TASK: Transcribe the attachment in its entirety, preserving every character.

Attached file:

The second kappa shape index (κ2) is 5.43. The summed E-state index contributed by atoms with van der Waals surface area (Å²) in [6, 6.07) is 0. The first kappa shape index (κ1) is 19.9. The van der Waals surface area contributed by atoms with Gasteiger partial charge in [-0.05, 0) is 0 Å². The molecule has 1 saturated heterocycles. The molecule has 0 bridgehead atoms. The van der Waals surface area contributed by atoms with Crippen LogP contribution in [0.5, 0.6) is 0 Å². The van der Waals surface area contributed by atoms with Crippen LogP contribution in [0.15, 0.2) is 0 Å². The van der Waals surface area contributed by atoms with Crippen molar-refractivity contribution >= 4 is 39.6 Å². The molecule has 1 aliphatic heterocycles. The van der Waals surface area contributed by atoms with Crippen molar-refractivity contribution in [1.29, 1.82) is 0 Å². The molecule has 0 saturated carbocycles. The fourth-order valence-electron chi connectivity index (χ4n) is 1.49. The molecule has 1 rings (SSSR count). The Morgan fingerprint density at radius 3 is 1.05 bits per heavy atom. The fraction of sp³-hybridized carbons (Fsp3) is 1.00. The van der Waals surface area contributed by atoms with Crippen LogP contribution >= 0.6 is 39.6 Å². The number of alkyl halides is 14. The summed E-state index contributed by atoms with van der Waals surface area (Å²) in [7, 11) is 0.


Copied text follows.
The second kappa shape index (κ2) is 5.43. The summed E-state index contributed by atoms with van der Waals surface area (Å²) in [6, 6.07) is 0. The first kappa shape index (κ1) is 19.9. The van der Waals surface area contributed by atoms with Gasteiger partial charge in [-0.05, 0) is 0 Å². The molecule has 1 saturated heterocycles. The molecule has 0 bridgehead atoms. The van der Waals surface area contributed by atoms with Crippen LogP contribution in [0.5, 0.6) is 0 Å². The van der Waals surface area contributed by atoms with Crippen LogP contribution in [0.15, 0.2) is 0 Å². The van der Waals surface area contributed by atoms with Crippen molar-refractivity contribution >= 4 is 39.6 Å². The molecule has 1 aliphatic heterocycles. The van der Waals surface area contributed by atoms with Crippen molar-refractivity contribution in [1.29, 1.82) is 0 Å². The molecule has 0 saturated carbocycles. The fourth-order valence-electron chi connectivity index (χ4n) is 1.49. The molecule has 1 rings (SSSR count). The Morgan fingerprint density at radius 3 is 1.05 bits per heavy atom. The fraction of sp³-hybridized carbons (Fsp3) is 1.00. The van der Waals surface area contributed by atoms with Crippen LogP contribution >= 0.6 is 39.6 Å². The number of alkyl halides is 14. The summed E-state index contributed by atoms with van der Waals surface area (Å²) in [7, 11) is 0.